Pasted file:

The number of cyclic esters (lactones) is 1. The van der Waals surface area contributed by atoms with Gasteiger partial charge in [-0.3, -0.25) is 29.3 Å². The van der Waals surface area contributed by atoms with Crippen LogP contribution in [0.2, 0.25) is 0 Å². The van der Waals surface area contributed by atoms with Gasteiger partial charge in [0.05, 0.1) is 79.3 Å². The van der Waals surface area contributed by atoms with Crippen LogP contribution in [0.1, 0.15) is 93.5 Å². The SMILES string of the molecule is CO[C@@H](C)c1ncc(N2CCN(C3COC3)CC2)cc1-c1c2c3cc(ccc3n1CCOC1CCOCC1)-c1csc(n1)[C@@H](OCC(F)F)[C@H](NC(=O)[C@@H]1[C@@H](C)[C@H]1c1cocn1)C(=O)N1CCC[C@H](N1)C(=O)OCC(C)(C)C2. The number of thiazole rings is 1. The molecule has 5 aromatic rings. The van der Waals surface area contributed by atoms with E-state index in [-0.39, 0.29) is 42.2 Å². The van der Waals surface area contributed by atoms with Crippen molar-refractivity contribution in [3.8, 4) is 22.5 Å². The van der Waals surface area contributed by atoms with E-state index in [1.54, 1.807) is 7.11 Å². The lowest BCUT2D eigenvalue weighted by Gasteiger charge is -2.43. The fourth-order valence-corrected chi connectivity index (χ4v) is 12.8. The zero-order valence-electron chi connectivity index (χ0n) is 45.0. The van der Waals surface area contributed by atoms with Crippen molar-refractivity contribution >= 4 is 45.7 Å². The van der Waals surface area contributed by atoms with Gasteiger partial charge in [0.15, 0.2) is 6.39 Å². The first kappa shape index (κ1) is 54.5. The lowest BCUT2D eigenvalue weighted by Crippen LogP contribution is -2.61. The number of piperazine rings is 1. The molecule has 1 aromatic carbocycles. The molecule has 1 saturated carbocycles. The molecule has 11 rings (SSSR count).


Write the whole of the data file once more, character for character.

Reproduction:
The number of cyclic esters (lactones) is 1. The van der Waals surface area contributed by atoms with Gasteiger partial charge in [-0.3, -0.25) is 29.3 Å². The van der Waals surface area contributed by atoms with Crippen LogP contribution in [0.2, 0.25) is 0 Å². The van der Waals surface area contributed by atoms with Gasteiger partial charge in [0.05, 0.1) is 79.3 Å². The van der Waals surface area contributed by atoms with Crippen LogP contribution in [0.1, 0.15) is 93.5 Å². The SMILES string of the molecule is CO[C@@H](C)c1ncc(N2CCN(C3COC3)CC2)cc1-c1c2c3cc(ccc3n1CCOC1CCOCC1)-c1csc(n1)[C@@H](OCC(F)F)[C@H](NC(=O)[C@@H]1[C@@H](C)[C@H]1c1cocn1)C(=O)N1CCC[C@H](N1)C(=O)OCC(C)(C)C2. The number of thiazole rings is 1. The molecule has 5 aromatic rings. The van der Waals surface area contributed by atoms with E-state index in [-0.39, 0.29) is 42.2 Å². The van der Waals surface area contributed by atoms with Crippen molar-refractivity contribution in [3.8, 4) is 22.5 Å². The van der Waals surface area contributed by atoms with E-state index in [1.54, 1.807) is 7.11 Å². The lowest BCUT2D eigenvalue weighted by Gasteiger charge is -2.43. The fourth-order valence-corrected chi connectivity index (χ4v) is 12.8. The zero-order valence-electron chi connectivity index (χ0n) is 45.0. The van der Waals surface area contributed by atoms with Crippen molar-refractivity contribution >= 4 is 45.7 Å². The van der Waals surface area contributed by atoms with Gasteiger partial charge in [0.15, 0.2) is 6.39 Å². The first kappa shape index (κ1) is 54.5. The lowest BCUT2D eigenvalue weighted by Crippen LogP contribution is -2.61. The number of piperazine rings is 1. The molecule has 1 aromatic carbocycles. The molecule has 1 saturated carbocycles. The molecule has 11 rings (SSSR count).